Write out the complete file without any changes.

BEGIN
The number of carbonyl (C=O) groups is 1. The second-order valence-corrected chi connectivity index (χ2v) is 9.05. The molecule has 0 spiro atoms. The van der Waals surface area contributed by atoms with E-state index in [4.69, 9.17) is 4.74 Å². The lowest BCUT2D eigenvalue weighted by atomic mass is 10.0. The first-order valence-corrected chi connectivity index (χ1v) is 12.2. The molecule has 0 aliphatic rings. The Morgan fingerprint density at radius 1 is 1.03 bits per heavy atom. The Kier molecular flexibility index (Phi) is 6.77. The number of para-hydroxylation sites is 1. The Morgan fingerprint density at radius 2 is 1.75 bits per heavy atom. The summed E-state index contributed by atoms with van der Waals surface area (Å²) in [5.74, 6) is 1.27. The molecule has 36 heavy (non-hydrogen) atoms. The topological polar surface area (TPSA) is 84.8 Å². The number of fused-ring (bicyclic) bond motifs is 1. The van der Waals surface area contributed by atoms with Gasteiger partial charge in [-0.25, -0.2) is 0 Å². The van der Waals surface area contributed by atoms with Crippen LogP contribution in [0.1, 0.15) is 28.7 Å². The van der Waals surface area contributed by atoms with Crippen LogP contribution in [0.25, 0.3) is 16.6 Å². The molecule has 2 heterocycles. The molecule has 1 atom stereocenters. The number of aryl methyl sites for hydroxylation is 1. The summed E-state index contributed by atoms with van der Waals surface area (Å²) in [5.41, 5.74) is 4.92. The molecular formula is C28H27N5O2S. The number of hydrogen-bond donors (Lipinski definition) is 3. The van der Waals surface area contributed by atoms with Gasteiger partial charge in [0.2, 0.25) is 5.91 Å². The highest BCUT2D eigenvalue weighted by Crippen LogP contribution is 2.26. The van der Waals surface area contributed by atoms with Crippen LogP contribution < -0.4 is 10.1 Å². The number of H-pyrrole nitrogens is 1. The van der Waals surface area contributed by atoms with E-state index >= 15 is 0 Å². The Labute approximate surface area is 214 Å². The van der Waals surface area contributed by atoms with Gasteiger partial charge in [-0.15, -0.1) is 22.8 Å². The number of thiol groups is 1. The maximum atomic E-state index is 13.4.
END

The number of carbonyl (C=O) groups is 1. The second-order valence-corrected chi connectivity index (χ2v) is 9.05. The molecule has 0 spiro atoms. The van der Waals surface area contributed by atoms with E-state index in [4.69, 9.17) is 4.74 Å². The lowest BCUT2D eigenvalue weighted by atomic mass is 10.0. The first-order valence-corrected chi connectivity index (χ1v) is 12.2. The molecule has 0 aliphatic rings. The Morgan fingerprint density at radius 1 is 1.03 bits per heavy atom. The Kier molecular flexibility index (Phi) is 6.77. The number of para-hydroxylation sites is 1. The Morgan fingerprint density at radius 2 is 1.75 bits per heavy atom. The summed E-state index contributed by atoms with van der Waals surface area (Å²) in [5.74, 6) is 1.27. The molecule has 36 heavy (non-hydrogen) atoms. The topological polar surface area (TPSA) is 84.8 Å². The number of fused-ring (bicyclic) bond motifs is 1. The van der Waals surface area contributed by atoms with Gasteiger partial charge in [-0.25, -0.2) is 0 Å². The van der Waals surface area contributed by atoms with Crippen LogP contribution in [0.1, 0.15) is 28.7 Å². The van der Waals surface area contributed by atoms with Crippen LogP contribution in [0.25, 0.3) is 16.6 Å². The molecule has 2 heterocycles. The molecule has 1 atom stereocenters. The number of aryl methyl sites for hydroxylation is 1. The summed E-state index contributed by atoms with van der Waals surface area (Å²) in [5.41, 5.74) is 4.92. The molecular formula is C28H27N5O2S. The number of hydrogen-bond donors (Lipinski definition) is 3. The van der Waals surface area contributed by atoms with Gasteiger partial charge in [0.2, 0.25) is 5.91 Å². The highest BCUT2D eigenvalue weighted by Crippen LogP contribution is 2.26. The van der Waals surface area contributed by atoms with Crippen LogP contribution < -0.4 is 10.1 Å². The number of H-pyrrole nitrogens is 1. The van der Waals surface area contributed by atoms with E-state index >= 15 is 0 Å². The Labute approximate surface area is 214 Å². The van der Waals surface area contributed by atoms with Gasteiger partial charge in [-0.15, -0.1) is 22.8 Å². The number of thiol groups is 1. The maximum atomic E-state index is 13.4.